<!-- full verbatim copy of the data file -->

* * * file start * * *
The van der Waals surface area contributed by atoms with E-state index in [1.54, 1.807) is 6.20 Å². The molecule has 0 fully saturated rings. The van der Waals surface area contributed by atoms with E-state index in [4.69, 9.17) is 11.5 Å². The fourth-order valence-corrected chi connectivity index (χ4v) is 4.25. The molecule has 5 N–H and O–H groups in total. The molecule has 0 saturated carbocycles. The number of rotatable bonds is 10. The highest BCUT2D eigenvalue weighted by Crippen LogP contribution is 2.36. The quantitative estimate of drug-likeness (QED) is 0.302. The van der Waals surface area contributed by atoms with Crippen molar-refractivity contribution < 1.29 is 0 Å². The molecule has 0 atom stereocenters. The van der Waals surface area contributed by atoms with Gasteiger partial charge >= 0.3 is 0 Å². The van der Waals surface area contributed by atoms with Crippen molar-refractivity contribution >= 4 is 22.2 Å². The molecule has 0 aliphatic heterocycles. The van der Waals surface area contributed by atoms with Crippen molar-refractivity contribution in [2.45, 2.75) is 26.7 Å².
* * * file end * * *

The van der Waals surface area contributed by atoms with E-state index in [1.54, 1.807) is 6.20 Å². The molecule has 0 fully saturated rings. The van der Waals surface area contributed by atoms with E-state index in [4.69, 9.17) is 11.5 Å². The fourth-order valence-corrected chi connectivity index (χ4v) is 4.25. The molecule has 5 N–H and O–H groups in total. The molecule has 0 saturated carbocycles. The number of rotatable bonds is 10. The highest BCUT2D eigenvalue weighted by Crippen LogP contribution is 2.36. The quantitative estimate of drug-likeness (QED) is 0.302. The van der Waals surface area contributed by atoms with Crippen molar-refractivity contribution < 1.29 is 0 Å². The molecule has 0 atom stereocenters. The van der Waals surface area contributed by atoms with Gasteiger partial charge >= 0.3 is 0 Å². The van der Waals surface area contributed by atoms with Crippen molar-refractivity contribution >= 4 is 22.2 Å². The molecule has 0 aliphatic heterocycles. The van der Waals surface area contributed by atoms with Crippen molar-refractivity contribution in [2.45, 2.75) is 26.7 Å².